Ephemeral Brazil is a charity promoting education and enterprise within some of Brazils' poorest communities. Opportunities for trading, alongside training are being created.
The focus is on style, with eco-friendly fashion accessories made from recycled materials.
Under our banner each atelier, studio, co-operative or individual is promoted as an Ephemeral Brazil designer.
Marrying newly learnt skills with traditional crafts and recycled materials such as newspaper, papier-mâché, used coffee filters, plastic bottles, fabric remnants, aluminium cans and their ring pulls, handbags and accessories are brought to life.
By forging partnerships across the fashion industry we will create an international market place for our designers, securing long term sustainable employment within these communities.
Ana Claudia lived and worked in Morro do Cantagalo, a community of 14,000 souls, perched on a rock. She has became an expert in the art of creating handbags by rolling, weaving and painting newspaper. Besides being beautiful, they were amazingly strong.
Sadly, Ana Claudia recently died of pneumonia and we will miss her wonderful, warm character and the expertise she brought to our work.
Iolanda was, and still works as, a rubbish collector. Now she and 11 other women have formed a co-operative in São Gonçalo, called Lixoio. In her designs Iolanda uses pieces of aluminium cans and various other scrap materials, as well as the recontainers of plastic bottles to make decorative motifs and even landscapes, which are crocheted together to make her handbags. Each bag is unique.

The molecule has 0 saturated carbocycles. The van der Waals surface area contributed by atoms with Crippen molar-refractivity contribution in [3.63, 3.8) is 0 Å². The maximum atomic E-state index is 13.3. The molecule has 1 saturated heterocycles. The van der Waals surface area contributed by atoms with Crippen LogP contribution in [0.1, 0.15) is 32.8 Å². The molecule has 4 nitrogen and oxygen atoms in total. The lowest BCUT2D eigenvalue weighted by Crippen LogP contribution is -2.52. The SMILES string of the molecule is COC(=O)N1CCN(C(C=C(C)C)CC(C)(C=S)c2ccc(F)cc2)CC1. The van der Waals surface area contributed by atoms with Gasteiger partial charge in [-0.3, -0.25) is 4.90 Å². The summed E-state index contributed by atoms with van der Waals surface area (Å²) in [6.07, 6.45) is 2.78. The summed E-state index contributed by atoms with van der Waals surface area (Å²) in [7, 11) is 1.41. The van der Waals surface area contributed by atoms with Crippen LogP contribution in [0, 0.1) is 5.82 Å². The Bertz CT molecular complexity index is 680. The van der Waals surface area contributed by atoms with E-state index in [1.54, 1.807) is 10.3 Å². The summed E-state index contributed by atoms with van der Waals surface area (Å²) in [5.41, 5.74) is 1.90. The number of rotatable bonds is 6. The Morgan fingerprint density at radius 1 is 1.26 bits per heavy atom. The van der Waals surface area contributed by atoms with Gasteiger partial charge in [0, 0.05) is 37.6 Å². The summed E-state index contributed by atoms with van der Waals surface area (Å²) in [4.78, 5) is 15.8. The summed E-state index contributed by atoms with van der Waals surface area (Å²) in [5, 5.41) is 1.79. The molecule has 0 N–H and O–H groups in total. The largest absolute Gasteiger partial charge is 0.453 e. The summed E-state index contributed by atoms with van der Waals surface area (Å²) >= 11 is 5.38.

Tania makes handbags from rags and fuxico, using a second-hand sewing machine she was given 20 years ago. These bits of fabric and other remnants are rescued from the incinerators of large factories. Thanks to donations Tanias friends and family now operate a small fashion workshop. Tanias handbags regularly feature in Brazilian soap operas. Her successful handicraft has helped her bring up her 3 children with dignity.
Olivia founded Ateliers Maomao in Niteroi with her daughter and five friends. They make the most enchanting collection of clutch bags, turning fabric remnants into the rosettes. Their necklaces are truly original, made from tiny knots that resemble rosebuds.
Nice and Luiza
Sisters Nice and Luiza work with crochet and aluminium ring-pulls, which they fashion into belts and matching handbags in bright and cheerful colours. Another range has entrancing gingham rosettes also made from offcuts.
Sandra is a young artisan living in Vale da Penha, in Rio. She works with papier-mâché and aluminium ring-pulls to make costume jewellery, including pendants, necklaces and bracelets in joyful colours.
Angelica works in the Folha Verde (Green Leaf) Atelier in the Ilha do Governador. Her mock-crocodile handbags are made from sections of plastic bottles coated with used coffee filters to an extraordinarily chic effect.
Marilene lives in Rocinha, the largest favela in the world, home to 180,000 people. She makes small bespoke handbags from hand painted and woven newspaper. Her studio is attached to the Crèche do Ceu (Crèche in the Sky) and during my visit, over 100 children were sleeping on the floor on bright pieces of fabric.